I did not get around that much at the show, but did see some nice stuff there and talked a lot.
Ray Dillard was there smashing out coins. I also do elongateds you know. I had not been to this show for a few years since it was right after the Chicago International Coin Fair and all the money was gone when this came up.
I hear there will be a number of foreign dealers at next year’s CSNS show. I hope to put together an exhibit by then.
Look out for fakes offered by online sellers
Think that there should be more articles about counterfeit Morgans, especially out of China and perhaps coming from Spain (See online seller who is selling an “1878, 8 tail feather, 3rd reverse proof”). From the looks of the picture with a starting bid of $12.50, shipping from Spain, $2 economy rate.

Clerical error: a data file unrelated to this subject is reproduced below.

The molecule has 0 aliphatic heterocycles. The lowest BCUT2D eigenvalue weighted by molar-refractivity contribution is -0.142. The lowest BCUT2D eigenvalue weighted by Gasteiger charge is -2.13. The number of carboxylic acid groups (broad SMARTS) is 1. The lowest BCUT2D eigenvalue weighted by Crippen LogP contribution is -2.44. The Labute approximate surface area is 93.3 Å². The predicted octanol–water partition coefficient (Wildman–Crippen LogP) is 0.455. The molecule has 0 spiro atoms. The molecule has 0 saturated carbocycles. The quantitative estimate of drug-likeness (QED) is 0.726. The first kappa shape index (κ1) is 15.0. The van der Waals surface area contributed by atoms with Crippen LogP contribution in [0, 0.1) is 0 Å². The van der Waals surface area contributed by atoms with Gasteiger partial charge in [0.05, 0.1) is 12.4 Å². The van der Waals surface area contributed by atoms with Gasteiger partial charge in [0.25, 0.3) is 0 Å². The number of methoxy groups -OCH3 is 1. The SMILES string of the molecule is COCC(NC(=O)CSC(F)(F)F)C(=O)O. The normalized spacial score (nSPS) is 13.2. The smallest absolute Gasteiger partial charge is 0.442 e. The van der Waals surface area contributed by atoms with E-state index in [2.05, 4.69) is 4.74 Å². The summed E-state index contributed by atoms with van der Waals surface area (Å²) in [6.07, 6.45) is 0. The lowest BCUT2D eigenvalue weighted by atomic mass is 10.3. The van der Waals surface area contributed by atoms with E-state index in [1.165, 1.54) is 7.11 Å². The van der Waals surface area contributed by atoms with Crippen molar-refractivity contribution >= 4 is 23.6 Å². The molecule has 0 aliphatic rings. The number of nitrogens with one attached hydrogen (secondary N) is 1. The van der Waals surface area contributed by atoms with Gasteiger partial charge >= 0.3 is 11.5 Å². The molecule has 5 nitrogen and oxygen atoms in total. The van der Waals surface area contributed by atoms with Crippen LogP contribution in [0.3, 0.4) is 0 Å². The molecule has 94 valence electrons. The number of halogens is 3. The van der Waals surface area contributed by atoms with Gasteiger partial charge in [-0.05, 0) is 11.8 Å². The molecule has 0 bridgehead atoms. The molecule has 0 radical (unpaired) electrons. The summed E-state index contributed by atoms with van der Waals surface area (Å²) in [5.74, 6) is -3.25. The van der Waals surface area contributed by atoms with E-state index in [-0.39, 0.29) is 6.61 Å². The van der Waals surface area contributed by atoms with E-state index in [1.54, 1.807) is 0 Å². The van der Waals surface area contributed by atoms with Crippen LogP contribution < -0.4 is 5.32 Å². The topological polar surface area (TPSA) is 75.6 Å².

In addition, there is also a seller who clearly states they make coins to custom designs, showing an 1878 Morgan, which has zombie covering part of the Liberty face, with a reverse that looks perfect down to the tail feathers, some with 7 feathers, some with 8 feathers, both 2nd and 3rd reverse series.
Beware of what you buy on the Internet.
Thanks to all participants at Central States convention
On behalf of the American Numismatic Association, we want to thank the Central States Numismatic Society for providing a table at the 79th Anniversary Convention in Schaumburg, Ill., on April 23-28.